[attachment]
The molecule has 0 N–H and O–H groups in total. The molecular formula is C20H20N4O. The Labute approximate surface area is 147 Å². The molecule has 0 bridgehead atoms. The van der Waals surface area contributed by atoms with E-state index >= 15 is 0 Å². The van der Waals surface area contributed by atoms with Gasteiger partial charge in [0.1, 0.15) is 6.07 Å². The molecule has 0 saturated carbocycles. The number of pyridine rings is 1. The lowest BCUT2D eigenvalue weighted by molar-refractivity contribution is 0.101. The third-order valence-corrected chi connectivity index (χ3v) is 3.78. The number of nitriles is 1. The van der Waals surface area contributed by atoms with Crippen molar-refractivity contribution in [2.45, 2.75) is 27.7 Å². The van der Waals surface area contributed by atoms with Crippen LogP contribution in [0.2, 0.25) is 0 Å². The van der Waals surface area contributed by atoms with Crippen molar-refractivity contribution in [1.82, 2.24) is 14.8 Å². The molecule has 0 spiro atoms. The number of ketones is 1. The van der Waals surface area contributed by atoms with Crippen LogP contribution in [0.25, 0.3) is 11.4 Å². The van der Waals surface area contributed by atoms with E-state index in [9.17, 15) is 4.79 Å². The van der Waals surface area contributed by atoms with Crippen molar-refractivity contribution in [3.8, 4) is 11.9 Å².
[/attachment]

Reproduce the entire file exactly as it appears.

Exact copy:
The molecule has 0 N–H and O–H groups in total. The molecular formula is C20H20N4O. The Labute approximate surface area is 147 Å². The molecule has 0 bridgehead atoms. The van der Waals surface area contributed by atoms with E-state index >= 15 is 0 Å². The van der Waals surface area contributed by atoms with Gasteiger partial charge in [0.1, 0.15) is 6.07 Å². The molecule has 0 saturated carbocycles. The number of pyridine rings is 1. The lowest BCUT2D eigenvalue weighted by molar-refractivity contribution is 0.101. The third-order valence-corrected chi connectivity index (χ3v) is 3.78. The number of nitriles is 1. The van der Waals surface area contributed by atoms with Crippen molar-refractivity contribution in [2.45, 2.75) is 27.7 Å². The van der Waals surface area contributed by atoms with Crippen LogP contribution in [0.2, 0.25) is 0 Å². The van der Waals surface area contributed by atoms with Crippen molar-refractivity contribution in [1.82, 2.24) is 14.8 Å². The molecule has 0 spiro atoms. The number of ketones is 1. The van der Waals surface area contributed by atoms with Crippen LogP contribution in [0.25, 0.3) is 11.4 Å². The van der Waals surface area contributed by atoms with E-state index in [9.17, 15) is 4.79 Å². The van der Waals surface area contributed by atoms with Crippen molar-refractivity contribution in [3.8, 4) is 11.9 Å².